Traffic increased significantly when Pakistan closed its border to Afghanistan for seven months in retaliation for U.S. airstrikes that killed 24 Pakistani soldiers in November 2011. The closure halted passage of NATO supplies from Pakistan's deep-water ports into landlocked Afghanistan.
Instead, coalition forces trucked in supplies through Afghanistan's northern neighbors, such as Uzbekistan, and through the tunnel south to Kabul, Kandahar and other points. Pakistan reopened its border in early July, but by then, road had been beaten into further disrepair, said Air Force Lt. Col. Dan Gerdes, who serves as the officer in charge of the Corps of Engineers' Bagram Area Office.
Despite the dangers and stoppages, the tunnel is essential to commerce in Afghanistan, said Quirici, who is on his third deployment to Afghanistan. It's the lone tunnel through the steep Hindu Kush. Alternate routes are even more rugged, higher and more prone to attacks by insurgents.
The repairs are funded through the Commander's Emergency Response Program, which allows military commanders in Afghanistan to fund humanitarian and reconstruction projects that benefit the local population. The bulk of the work will begin in the spring, after the snowy winter.
Quirici, a geotechnical expert, coordinated the engineering team's redesign and personally handled the road and drainage issues. One of the most difficult aspects of the job was that U.S. engineers did not have access to the original plans drawn by Soviet engineers decades ago, he said. The original foundation has been buried under decades of resurfacing material.
Furthermore, inspecting the tunnel was difficult because of heavy traffic and because of security considerations for U.S. personnel in the area. Quirici, a 2003 University of New Mexico civil engineering graduate, researched Soviet and Afghan construction techniques, and based his recommendations on those assessments.
The environmental conditions clearly cause the most damage to the tunnel, he said. "When you have water that is moving through the sub-grade and around the tunnel, it freezes and it expands and contracts. Then you have heavy weight moving over it. That's what degrades the pavement," he said.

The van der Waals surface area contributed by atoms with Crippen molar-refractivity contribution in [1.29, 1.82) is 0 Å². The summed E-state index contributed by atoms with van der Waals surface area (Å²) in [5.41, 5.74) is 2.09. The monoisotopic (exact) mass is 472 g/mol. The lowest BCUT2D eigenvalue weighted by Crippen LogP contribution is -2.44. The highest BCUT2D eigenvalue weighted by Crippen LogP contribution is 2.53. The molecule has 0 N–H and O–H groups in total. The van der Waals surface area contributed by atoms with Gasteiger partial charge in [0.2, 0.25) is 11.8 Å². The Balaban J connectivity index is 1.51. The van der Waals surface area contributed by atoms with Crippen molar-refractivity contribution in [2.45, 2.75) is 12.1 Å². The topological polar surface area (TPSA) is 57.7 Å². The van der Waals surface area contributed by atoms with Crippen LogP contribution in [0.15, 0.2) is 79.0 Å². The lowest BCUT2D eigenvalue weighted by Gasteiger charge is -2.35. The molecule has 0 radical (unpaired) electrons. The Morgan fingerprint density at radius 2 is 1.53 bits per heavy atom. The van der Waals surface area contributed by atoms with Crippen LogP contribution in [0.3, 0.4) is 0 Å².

Quirici specified a 16-inch deep layer of asphalt pavement and a sub-pavement drainage system, which should address those issues. Corps of Engineers personnel expect that the repairs will be performed in 12-hour shifts while the tunnel is closed to traffic at night. The tunnel will be reopened for traffic during the day.
"Whatever you're putting down, it has to be ready to be driven on almost right away every day," Quirici said. "There are limits to how much you can do because of the traffic. It can't be closed down for months at a time to allow a guy to go in there and do it."
Other engineers devised a new system of generators to power the fans and to light a network of bright light-emitting diode lamps.
The current ventilation system is comprised of a series of overhead fans that are intended to blow exhaust fumes from one opening of the tunnel through its entire length and out through large ventilation shafts. But the fans are inoperable and carbon monoxide hangs in the air. Similarly, the current lights generate only a dim orange glow.
Part of the project will include a job-training program to teach Afghan workers how to maintain the tunnel, galleries and roads after the repairs are made.
The repair job has inherent difficulties, Pantano said. "It's up in the mountains, so it's essentially Alpine construction. We've already got snow on the ground up there. There are freezing temperatures. It ices over at night already. There are high winds and all the things you would expect in that environment. So it's a difficult environment to operate and construct in. It's just a very unique place," he said.
At 11,150 feet above sea level, the Salang Tunnel is one of the highest tunnels in the world. It's nearly 2,000 feet higher than Taos Ski Valley, which is 9,200 feet above sea level.
Quirici has worked as a civil engineer for the Corps of Engineers' Albuquerque District since 2003. His first nine-month tour in Afghanistan was in 2007 and 2008. He severed a 13-month tour in 2009 and 2010, and currently is 10 months into a 13-month tour he began in December 2011. He's single and lives in Albuquerque. He graduated from Moriarty High School in Moriarty, N.M.